What’s important in American politics and power doesn’t always make the headlines. It’s the behind-the-scenes enforcement of an executive order, or the email correspondence of an unwilling plaintiff, or the handshake agreements that help build a country. It was this year that I focused on more than 179 articles and newsletters. Here are some of my favorites:
McCarthy’s 21 Republican defectors didn’t get much
15 votes dominated the early years until Kevin McCarthy became speaker, which he later lost. I argued that the arrests of that fight had no substance other than the ability to kick out a speaker they didn’t like. The pathetic record of this Congress, which has mostly dealt with major legislation and has yet to cut a single dollar of spending, has confirmed this.
The ongoing battle for corporate power
In July 2021, President Biden issued a sweeping executive order to promote competition in the U.S. economy. Eighteen months later, I set out to understand how the order’s 72 different operations were progressing. I found a bumpy process with some restraint amid corporate backlash. But the ship of state is turning away from corporate dominance and toward justice.
Spam fees Biden hasn’t talked about
This was a good example of that Prospectus at its best. The White House junk pay campaign focused mostly on travel and entertainment fees, which doesn’t show the big picture. I wrote about a series of garbage charges that affect working class people in their everyday lives, especially in rented accommodation. The government had taken this into its own hands within a few months, trying to limit and even ban certain rental fees. It’s called making a difference.
The Silicon Valley Bank bailout didn’t have to happen
One of the big business stories of the year was the collapse of regional banks, an entirely predictable outcome given the way Congress deregulated the sector during the Trump years. I recounted that history and the incompetence of the same bank officials who lobbied for less oversight, not to mention the Silicon Valley Banks venture capitalists.
Big Tech lobbyists explain how they took over Washington
A fascinating hidden history was told in a research paper where the Technology Industry invented the concept of digital commerce and then embedded this perspective in the Office of the US Trade Representative. The author of the paper was in an excellent position because he had previously worked at USTR as a special assistant.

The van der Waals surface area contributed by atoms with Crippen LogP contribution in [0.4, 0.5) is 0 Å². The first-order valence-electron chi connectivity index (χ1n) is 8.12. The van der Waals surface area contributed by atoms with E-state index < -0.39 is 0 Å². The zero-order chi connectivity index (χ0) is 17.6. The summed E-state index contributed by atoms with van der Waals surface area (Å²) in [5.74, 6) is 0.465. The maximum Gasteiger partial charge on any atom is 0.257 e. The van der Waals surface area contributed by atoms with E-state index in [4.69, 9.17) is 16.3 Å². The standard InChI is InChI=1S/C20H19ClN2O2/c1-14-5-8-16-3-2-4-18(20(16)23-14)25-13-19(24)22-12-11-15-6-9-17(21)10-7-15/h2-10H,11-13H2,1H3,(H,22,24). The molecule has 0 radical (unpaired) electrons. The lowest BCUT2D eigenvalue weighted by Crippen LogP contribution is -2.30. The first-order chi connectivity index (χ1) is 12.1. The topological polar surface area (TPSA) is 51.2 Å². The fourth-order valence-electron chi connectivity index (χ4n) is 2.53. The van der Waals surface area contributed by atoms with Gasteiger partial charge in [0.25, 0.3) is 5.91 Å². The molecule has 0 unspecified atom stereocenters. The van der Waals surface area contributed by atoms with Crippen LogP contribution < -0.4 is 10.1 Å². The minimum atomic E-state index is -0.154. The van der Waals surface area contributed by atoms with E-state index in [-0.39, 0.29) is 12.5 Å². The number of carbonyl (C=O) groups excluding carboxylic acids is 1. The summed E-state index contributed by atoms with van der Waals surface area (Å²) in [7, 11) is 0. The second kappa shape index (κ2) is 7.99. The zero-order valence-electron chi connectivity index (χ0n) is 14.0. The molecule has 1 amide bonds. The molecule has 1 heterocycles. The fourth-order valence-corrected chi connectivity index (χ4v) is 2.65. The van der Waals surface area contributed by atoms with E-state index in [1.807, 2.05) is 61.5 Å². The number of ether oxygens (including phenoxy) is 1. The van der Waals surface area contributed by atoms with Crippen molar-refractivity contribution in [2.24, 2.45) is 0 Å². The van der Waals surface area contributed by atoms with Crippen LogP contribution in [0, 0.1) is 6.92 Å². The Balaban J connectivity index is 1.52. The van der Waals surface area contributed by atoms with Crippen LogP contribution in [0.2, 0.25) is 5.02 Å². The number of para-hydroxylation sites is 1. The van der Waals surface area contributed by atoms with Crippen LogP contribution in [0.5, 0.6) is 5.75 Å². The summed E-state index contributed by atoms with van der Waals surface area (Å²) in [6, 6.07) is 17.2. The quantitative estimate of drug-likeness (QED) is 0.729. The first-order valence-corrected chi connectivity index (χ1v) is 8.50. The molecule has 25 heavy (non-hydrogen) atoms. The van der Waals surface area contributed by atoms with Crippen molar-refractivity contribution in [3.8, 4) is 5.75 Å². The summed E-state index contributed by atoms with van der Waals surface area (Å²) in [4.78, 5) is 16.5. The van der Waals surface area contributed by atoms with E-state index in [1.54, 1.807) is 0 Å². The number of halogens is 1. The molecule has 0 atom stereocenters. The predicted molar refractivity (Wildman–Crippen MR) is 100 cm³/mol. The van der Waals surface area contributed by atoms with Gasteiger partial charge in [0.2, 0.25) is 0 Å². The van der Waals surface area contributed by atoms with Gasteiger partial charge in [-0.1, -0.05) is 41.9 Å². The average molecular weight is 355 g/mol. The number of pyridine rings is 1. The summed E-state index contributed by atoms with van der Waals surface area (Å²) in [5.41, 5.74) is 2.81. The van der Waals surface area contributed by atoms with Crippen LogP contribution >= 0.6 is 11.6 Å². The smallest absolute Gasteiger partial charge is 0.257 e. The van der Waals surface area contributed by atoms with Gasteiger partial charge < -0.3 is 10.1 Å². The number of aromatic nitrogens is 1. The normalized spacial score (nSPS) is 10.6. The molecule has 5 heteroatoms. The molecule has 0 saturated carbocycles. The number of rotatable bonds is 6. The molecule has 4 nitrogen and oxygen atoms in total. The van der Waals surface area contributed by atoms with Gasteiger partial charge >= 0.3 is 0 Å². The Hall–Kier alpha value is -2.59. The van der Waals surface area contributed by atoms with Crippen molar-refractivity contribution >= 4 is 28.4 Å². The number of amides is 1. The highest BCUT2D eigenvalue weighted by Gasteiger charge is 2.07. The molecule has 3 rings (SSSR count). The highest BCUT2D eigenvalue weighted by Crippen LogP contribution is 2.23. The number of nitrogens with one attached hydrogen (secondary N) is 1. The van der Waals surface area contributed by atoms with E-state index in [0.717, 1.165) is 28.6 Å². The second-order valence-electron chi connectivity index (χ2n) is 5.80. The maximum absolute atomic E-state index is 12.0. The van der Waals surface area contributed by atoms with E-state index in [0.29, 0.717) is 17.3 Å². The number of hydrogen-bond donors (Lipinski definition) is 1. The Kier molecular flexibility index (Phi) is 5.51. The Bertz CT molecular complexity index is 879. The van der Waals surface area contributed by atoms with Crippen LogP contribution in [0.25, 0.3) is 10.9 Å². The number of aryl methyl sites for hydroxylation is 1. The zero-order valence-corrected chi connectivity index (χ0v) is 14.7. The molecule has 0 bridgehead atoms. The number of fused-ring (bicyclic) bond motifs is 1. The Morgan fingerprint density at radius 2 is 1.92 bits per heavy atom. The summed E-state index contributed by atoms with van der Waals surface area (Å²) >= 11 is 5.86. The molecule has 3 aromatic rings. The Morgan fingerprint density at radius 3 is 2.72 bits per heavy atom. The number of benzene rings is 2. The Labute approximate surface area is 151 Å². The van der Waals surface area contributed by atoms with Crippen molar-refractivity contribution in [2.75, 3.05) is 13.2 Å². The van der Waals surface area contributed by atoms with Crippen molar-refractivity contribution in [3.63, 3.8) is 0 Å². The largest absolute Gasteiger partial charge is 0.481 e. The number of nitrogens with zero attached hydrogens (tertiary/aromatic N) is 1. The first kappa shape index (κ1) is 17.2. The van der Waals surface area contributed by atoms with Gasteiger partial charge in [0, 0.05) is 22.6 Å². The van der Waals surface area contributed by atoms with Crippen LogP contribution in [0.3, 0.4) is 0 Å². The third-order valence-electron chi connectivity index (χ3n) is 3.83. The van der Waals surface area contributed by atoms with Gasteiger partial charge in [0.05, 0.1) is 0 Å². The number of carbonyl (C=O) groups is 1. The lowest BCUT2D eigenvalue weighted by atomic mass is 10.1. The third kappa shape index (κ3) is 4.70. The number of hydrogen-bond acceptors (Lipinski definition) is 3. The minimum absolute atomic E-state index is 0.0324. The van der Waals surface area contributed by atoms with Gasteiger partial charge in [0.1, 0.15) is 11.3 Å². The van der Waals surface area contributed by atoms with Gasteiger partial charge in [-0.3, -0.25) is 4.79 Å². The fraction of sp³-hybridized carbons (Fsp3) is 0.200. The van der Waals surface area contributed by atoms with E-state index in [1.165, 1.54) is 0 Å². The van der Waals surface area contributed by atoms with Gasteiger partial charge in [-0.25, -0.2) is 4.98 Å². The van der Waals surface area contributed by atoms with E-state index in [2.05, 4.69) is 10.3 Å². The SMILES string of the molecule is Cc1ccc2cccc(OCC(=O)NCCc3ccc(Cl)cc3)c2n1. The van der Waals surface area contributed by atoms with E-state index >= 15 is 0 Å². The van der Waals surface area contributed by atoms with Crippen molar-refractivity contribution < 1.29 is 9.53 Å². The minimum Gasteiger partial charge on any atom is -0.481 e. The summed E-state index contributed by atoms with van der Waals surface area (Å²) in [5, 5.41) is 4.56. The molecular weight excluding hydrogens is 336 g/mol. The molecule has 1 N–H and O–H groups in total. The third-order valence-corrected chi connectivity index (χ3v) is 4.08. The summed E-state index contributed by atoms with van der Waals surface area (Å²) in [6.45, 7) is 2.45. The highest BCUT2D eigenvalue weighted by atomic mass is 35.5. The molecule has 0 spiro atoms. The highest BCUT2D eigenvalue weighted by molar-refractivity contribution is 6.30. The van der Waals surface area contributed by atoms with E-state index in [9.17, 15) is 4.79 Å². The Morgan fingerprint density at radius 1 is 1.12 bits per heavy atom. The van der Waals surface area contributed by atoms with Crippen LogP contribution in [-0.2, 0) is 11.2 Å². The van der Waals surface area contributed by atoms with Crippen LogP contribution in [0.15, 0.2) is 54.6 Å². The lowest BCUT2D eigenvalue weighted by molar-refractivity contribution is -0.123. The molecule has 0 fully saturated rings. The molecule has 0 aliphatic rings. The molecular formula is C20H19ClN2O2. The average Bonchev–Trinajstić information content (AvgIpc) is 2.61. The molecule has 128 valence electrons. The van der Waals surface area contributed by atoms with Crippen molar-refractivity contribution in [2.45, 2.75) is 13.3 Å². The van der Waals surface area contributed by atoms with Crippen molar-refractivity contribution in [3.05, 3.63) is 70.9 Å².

Unwilling participant in student loan cases
The Supreme Court’s decision in the student debt relief case is an overwhelming example of how law and truth are practically at odds in this day and age. The only injured party in the case did not submit an application, did not request and did not want to have anything to do with the case. That a bogus plaintiff could be used as the basis for a judgment denying debt relief to tens of millions of student borrowers should fundamentally shake our notion of equal justice.
Liberalism that builds power
When the Biden administration began its industrial policy agenda, I challenged the argument of the supply-side progressivism crowd, explaining that you can’t separate domestic supply chains, carbon reduction, good jobs, and public input, or your political project will collapse. I received a lot of resistance to this claim and responded to the responses. But I think the year-long series Building Back America, which visited eight states to watch this project in action, solidified my perspective.
Barbenheimer reveals the radical choices made by Hollywood executives
I like to stretch sometimes to write about culture, and this was the perfect opportunity to combine that with thoughts about the economy and the workforce. At a time when Writers and Actors were struggling for their own survival, the cultural phenomenon showed that the way Hollywood executives had run their business for years was completely backwards. People want original work and shared experiences, not another superhero movie and streaming video.
This was my contribution to our special series The Business of Health Care, one of my favorite projects I’ve done Prospectus. Tom Scully’s career was looked at here. He was a Zelig-type figure in the privatization of US health care. He worked in both Bush administrations to bring market forces to Medicare and Medicaid and prescription drug benefits. He then became a venture capitalist who used his knowledge of the system for profit.
A chance to talk
I wanted to get more attention on this. It features Katie Anderson, an Aflac independent contractor who was raped in a hotel room while on a business trip. This story sat at the intersection of worker misclassification, workplace sexual assault practices, forced arbitration and secret settlements, and more. And it was a privilege to tell Katies moving story.
#Bank #rescue #building #power #privatization #healthcare
Image Source : prospect.org